“Soft despotism is a term coined by Alexis de Tocqueville describing the state into which a country overrun by "a network of small complicated rules" might degrade. Soft despotism is different from despotism (also called 'hard despotism') in the sense that it is not obvious to the people."

Thursday, March 05, 2009

Hail to the Chief. Right.

Don't Worry, Be Happy

Oliver North | March 05, 2009

The Obama administration's remarkable inability to say or do the right things to aid our sinking economy, stay the collapse of our equities markets, or even build a competent cabinet is now the stuff of cartoons, talk-show fodder and late-night comedy. Who hasn't heard the one about how "this year's IRS 1040 allows every taxpayer to claim one Geithner or a Daschle depending on how much tax you don't want to pay?" Humor may help us deal with our current financial travail – but national security is no laughing matter.

Unfortunately, this week has proven that the new administration may be no better at protecting us from incoming Iranian nuclear warheads than it is at creating jobs. It started last Sunday, when Defense Secretary Robert Gates said on NBC that Iran isn't "close to a stockpile, they're not close to a weapon at this point, and so there is some time." That same morning on CNN, Chairman of the Joint Chiefs of Staff, Admiral Mike Mullen was asked if Iran has enough fissile material to make a nuclear bomb. "We think they do, quite frankly," he replied. The Admiral added, "Iran having a nuclear weapon…is a very, very bad outcome for the region and for the world." Somehow, it doesn't seem that both Pentagon leaders can be correct.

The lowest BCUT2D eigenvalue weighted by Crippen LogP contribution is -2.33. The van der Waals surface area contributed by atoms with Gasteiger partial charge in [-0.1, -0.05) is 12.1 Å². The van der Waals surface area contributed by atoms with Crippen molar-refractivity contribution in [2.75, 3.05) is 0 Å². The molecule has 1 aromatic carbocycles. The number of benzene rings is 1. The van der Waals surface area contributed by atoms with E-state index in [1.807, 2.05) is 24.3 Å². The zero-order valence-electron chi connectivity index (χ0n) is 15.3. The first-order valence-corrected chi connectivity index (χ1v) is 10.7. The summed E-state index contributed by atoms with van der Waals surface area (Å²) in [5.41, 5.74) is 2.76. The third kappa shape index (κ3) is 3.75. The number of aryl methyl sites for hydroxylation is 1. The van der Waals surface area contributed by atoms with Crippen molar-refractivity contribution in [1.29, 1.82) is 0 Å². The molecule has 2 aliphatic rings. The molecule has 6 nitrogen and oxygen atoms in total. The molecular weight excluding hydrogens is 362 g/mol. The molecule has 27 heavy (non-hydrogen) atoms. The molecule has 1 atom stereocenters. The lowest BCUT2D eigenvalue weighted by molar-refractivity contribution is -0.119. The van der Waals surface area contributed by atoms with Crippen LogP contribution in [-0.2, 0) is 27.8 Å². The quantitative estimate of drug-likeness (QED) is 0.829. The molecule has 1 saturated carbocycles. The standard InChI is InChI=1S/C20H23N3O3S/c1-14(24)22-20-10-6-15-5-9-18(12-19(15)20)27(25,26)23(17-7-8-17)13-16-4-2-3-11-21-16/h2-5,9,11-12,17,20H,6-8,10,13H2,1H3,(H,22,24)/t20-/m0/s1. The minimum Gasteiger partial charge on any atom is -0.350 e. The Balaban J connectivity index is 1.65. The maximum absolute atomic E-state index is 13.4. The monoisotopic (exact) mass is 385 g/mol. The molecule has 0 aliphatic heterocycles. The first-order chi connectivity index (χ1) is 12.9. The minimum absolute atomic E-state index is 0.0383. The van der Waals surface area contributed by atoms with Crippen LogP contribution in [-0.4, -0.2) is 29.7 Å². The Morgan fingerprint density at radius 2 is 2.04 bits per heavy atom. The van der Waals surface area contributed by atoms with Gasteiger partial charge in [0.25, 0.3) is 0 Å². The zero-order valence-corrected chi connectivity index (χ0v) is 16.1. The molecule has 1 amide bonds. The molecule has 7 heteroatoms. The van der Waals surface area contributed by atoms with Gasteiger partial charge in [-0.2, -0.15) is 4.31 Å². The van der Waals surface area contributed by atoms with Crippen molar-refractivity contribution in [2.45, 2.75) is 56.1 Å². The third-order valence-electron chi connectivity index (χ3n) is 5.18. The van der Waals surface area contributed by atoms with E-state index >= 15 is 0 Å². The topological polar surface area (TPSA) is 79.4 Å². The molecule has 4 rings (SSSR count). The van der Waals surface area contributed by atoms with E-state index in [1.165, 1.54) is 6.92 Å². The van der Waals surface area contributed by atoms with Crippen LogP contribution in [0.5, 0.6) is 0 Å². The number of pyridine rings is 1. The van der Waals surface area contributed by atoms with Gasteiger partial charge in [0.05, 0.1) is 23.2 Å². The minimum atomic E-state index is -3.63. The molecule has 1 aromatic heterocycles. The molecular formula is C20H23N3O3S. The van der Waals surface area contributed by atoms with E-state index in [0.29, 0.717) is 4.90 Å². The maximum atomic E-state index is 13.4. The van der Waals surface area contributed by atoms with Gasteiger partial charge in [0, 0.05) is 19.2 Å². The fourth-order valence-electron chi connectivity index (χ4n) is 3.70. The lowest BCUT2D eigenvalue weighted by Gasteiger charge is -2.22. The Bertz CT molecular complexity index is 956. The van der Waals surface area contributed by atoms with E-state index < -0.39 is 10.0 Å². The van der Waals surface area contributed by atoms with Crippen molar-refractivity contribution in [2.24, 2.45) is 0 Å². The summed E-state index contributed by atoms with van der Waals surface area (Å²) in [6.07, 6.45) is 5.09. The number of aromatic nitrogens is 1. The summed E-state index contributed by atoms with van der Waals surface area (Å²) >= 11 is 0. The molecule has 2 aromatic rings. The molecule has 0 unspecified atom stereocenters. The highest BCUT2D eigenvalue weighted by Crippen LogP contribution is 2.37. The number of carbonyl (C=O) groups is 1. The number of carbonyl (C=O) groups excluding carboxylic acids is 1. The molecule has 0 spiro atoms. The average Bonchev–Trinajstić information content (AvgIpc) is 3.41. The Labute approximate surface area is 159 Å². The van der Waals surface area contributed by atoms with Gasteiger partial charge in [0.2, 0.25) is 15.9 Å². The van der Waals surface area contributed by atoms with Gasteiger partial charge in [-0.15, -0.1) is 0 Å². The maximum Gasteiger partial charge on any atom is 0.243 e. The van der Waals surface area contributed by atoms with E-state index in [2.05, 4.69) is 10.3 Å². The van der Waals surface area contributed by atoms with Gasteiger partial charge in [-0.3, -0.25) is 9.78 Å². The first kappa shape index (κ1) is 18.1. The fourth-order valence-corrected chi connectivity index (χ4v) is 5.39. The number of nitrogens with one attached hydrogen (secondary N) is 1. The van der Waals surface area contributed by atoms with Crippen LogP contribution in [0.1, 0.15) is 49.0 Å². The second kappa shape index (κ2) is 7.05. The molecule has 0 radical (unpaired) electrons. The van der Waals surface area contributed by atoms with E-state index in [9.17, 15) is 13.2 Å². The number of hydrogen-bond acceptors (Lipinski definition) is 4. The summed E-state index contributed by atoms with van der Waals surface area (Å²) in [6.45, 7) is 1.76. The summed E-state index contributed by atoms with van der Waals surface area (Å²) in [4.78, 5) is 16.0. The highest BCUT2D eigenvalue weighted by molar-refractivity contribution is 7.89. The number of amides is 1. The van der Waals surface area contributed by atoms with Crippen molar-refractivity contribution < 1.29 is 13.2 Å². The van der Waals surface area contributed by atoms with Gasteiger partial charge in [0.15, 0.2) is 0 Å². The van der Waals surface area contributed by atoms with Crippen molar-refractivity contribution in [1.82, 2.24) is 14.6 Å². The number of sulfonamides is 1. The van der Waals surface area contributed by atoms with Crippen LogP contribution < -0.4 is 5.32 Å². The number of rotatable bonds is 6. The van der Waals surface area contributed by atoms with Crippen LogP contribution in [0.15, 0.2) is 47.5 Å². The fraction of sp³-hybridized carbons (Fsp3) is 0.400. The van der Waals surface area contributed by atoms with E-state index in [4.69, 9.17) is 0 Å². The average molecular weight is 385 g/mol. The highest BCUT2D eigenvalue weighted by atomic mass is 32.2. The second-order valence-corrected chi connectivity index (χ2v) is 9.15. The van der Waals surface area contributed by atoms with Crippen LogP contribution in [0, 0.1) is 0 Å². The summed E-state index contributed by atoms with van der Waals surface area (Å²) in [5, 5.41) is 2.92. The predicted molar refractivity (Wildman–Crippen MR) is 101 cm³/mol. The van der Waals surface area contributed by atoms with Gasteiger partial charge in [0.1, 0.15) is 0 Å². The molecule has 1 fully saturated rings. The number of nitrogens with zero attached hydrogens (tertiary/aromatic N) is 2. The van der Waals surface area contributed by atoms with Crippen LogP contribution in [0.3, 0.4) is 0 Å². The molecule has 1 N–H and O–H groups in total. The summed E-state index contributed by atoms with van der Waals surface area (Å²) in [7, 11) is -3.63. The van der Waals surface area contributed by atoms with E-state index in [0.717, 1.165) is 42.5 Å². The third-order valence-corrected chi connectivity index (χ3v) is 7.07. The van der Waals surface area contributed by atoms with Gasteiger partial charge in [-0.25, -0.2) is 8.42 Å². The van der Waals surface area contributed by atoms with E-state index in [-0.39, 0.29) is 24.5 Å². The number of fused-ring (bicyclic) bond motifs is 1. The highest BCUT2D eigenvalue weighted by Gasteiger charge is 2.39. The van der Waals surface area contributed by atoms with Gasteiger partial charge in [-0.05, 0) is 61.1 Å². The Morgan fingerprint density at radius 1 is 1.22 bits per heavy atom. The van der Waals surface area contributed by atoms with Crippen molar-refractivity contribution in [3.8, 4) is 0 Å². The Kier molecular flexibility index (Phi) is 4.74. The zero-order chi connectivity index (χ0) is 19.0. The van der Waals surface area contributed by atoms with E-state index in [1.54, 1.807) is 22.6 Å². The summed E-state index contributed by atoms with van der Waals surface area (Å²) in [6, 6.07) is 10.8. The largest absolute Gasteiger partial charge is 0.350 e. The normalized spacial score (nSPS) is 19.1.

By Tuesday, it was worse. That morning the New York Times reported that three weeks ago, Mr. Obama wrote a confidential letter to Russian President Dmitry Medvedev, suggesting that European-based Ballistic Missile Defenses in Poland and the Czech Republic might not be deployed as promised if Moscow helps keep Iran from acquiring nuclear weapons. This revelation generated an international media feeding frenzy.

Hours later, during a White House press availability with visiting British Prime Minister Gordon Brown, Mr. Obama claimed that his missive had been "mischaracterized" and denied that it was "some sort of quid pro quo." He insisted that it was merely "a very lengthy letter talking about a whole range of issues, from nuclear proliferation to how are we going to deal with a set of common security concerns along the Afghan border and terrorism." He also noted that "the missile defense program, to the extent that it is deployed, is designed to deal with not a Russian threat, but an Iranian threat."